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Starting the Scenery


ian

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Now that the electrics are finished:D I can start on the scenery for Hatton.

 

The large LEDs are a temporary signal - the scale ones are far too delicate to be installed yet.

 

The foam is Knauf Space Board and the second layer will lift off to give access to the tracks below. I need to build a Scalescenes tunnel mouth and then trim the foam back to suit. The backsecene board is foamcore. To make it bend cut a vertical line on the back every half-inch or so and then break the foam along the line. The backscene will be one of my customary iD products from International Models.

 

Question.

 

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Should I leave it as a hillside or have a factory perched on top?

 

The train is about to go over a canal and then past a car park on one side and industrial units on the other, followed by the station and then the town.

 

What does everyone think?

4 Comments


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  • RMweb Gold

Looking good Ian, I'd leave the hillside "wild", that group of buildings looks too cramped in my eyes.

 

 

What backscene will you use, one of the Into the Town series?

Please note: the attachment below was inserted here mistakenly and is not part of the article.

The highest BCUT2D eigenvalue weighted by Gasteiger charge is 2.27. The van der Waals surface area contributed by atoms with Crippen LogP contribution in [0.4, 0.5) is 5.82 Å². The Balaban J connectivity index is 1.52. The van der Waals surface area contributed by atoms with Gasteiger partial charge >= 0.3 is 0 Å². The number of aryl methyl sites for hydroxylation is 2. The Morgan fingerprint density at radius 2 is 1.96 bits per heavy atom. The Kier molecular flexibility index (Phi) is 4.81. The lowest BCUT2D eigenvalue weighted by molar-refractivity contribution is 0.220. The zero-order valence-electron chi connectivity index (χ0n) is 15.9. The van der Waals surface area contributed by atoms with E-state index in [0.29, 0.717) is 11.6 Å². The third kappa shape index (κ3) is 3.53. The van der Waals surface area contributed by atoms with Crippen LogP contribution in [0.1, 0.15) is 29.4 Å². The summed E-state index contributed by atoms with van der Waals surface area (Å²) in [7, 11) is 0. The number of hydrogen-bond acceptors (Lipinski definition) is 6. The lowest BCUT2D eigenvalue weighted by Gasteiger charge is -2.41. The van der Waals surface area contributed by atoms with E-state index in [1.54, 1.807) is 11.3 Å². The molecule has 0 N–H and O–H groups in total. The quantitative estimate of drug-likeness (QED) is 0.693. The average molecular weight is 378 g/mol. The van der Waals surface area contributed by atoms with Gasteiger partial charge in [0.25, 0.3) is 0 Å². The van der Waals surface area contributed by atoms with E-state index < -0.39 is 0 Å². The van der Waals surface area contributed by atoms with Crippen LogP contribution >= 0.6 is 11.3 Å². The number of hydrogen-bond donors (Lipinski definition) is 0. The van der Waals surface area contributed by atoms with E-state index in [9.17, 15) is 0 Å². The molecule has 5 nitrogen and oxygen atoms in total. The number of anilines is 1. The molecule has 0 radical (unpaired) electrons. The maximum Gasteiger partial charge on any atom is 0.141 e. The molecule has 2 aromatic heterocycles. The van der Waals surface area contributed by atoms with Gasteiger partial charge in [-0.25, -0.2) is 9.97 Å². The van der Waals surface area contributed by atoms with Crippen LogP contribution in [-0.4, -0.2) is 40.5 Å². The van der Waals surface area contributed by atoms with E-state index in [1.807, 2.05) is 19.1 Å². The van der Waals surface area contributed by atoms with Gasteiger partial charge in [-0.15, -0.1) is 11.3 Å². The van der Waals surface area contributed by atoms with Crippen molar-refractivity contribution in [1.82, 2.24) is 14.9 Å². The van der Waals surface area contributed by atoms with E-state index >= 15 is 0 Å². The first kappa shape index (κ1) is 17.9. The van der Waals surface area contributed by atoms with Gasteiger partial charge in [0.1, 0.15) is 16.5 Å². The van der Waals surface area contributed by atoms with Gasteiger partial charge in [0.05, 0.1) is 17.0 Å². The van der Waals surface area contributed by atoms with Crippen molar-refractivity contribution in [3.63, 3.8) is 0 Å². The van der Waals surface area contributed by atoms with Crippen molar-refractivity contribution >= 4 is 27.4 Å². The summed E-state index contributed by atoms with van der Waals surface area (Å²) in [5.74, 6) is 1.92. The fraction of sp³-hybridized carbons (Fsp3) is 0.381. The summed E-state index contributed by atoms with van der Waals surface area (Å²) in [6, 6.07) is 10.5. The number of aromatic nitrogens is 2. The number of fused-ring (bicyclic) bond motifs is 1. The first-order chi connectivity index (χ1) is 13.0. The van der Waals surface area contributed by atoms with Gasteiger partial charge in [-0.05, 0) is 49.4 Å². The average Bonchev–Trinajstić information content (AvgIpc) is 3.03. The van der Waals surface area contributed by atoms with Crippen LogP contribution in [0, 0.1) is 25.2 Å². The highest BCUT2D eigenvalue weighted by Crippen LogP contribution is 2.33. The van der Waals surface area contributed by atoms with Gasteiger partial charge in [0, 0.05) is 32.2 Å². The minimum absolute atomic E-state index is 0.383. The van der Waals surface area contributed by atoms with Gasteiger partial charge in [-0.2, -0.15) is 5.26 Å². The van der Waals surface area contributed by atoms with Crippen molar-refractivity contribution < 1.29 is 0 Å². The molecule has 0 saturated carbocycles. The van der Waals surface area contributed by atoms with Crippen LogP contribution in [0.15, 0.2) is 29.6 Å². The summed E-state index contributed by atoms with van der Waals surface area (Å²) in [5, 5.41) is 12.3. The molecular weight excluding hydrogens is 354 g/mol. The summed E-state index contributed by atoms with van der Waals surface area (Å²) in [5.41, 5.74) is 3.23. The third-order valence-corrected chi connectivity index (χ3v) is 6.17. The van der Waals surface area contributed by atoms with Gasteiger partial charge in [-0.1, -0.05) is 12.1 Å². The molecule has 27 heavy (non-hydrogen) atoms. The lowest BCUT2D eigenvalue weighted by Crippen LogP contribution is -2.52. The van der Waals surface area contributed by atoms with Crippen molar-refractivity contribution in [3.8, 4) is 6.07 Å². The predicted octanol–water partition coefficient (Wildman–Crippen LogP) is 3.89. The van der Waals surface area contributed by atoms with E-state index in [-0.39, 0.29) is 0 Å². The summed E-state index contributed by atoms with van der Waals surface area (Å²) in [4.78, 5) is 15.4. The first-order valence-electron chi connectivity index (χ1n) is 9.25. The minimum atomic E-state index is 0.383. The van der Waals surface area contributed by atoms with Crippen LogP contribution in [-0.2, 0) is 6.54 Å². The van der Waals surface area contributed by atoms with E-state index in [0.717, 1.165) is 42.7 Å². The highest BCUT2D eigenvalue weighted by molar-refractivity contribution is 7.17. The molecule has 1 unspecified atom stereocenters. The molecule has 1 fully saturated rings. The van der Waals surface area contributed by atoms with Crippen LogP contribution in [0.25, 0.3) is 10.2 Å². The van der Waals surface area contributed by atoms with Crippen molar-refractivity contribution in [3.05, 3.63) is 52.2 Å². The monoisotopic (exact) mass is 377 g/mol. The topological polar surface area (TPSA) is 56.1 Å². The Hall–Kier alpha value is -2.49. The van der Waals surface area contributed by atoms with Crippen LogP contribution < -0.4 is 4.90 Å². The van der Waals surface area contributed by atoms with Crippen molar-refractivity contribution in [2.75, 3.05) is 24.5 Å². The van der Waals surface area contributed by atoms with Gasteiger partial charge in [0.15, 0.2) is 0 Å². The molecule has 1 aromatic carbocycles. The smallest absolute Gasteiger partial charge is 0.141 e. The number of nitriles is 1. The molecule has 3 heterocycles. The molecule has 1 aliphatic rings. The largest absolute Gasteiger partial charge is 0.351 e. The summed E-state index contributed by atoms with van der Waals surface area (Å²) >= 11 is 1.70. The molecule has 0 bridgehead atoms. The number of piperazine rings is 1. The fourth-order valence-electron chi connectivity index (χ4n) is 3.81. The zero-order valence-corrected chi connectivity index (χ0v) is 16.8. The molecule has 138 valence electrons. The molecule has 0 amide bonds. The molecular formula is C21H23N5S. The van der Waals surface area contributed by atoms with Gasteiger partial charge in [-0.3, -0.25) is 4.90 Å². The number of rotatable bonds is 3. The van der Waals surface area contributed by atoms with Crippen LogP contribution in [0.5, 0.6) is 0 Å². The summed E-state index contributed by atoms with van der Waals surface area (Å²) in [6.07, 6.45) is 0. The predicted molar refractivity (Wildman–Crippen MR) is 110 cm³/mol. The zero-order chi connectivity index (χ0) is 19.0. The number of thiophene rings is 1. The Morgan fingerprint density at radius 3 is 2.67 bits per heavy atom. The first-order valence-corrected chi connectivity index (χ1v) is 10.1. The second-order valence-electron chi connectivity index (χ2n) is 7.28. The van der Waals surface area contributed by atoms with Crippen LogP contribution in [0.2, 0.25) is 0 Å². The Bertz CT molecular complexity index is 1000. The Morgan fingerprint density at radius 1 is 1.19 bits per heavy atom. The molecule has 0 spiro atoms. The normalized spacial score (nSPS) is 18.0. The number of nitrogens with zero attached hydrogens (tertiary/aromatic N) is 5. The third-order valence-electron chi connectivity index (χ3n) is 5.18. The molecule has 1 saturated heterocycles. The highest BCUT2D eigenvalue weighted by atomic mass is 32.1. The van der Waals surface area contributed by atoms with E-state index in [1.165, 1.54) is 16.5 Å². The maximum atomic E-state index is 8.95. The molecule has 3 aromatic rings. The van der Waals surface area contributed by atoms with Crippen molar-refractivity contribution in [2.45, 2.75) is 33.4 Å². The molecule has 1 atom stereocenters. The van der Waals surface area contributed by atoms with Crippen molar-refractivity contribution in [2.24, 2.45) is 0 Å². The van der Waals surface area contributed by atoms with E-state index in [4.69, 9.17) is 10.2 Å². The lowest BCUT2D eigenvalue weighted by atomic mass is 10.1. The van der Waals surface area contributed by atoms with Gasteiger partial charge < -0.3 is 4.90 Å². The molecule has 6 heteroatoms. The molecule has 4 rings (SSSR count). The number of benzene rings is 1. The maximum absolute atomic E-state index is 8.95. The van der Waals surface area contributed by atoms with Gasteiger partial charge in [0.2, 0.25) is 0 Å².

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Looks reall good! I'm not sure, maybe keep some builsings up there, but like has allready been said i too think it looks slightly cramped up there!

 

liking your progress here! :)

 

Danny

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I have to concur with the previous two answers. Considering the rest of the layout is quite urban, it would be nice to see the trains head off into the country. Perhaps a farm building or two could add interest in that corner?

 

I have to say, the model is looking great so far. Rather you than me with the signals though... I find it hard enough powering the track let alone figuring them out! Best of luck with them, I'll be following with interest.?

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  • RMweb Gold

Powering the signals is easy. It's building the little blighters that is the challenge.

 

I am using modules from Heathcote Electronics which only need you to connect up four wires to the signal, two power wires, one wire to connect to the previous signal, one wire to the next signal and an optional wire to hold the signal at red. There is a built in IR detector that monitors passing trains and the signals work without manual intervention. Clever stuff icon_thumbsup2.gif

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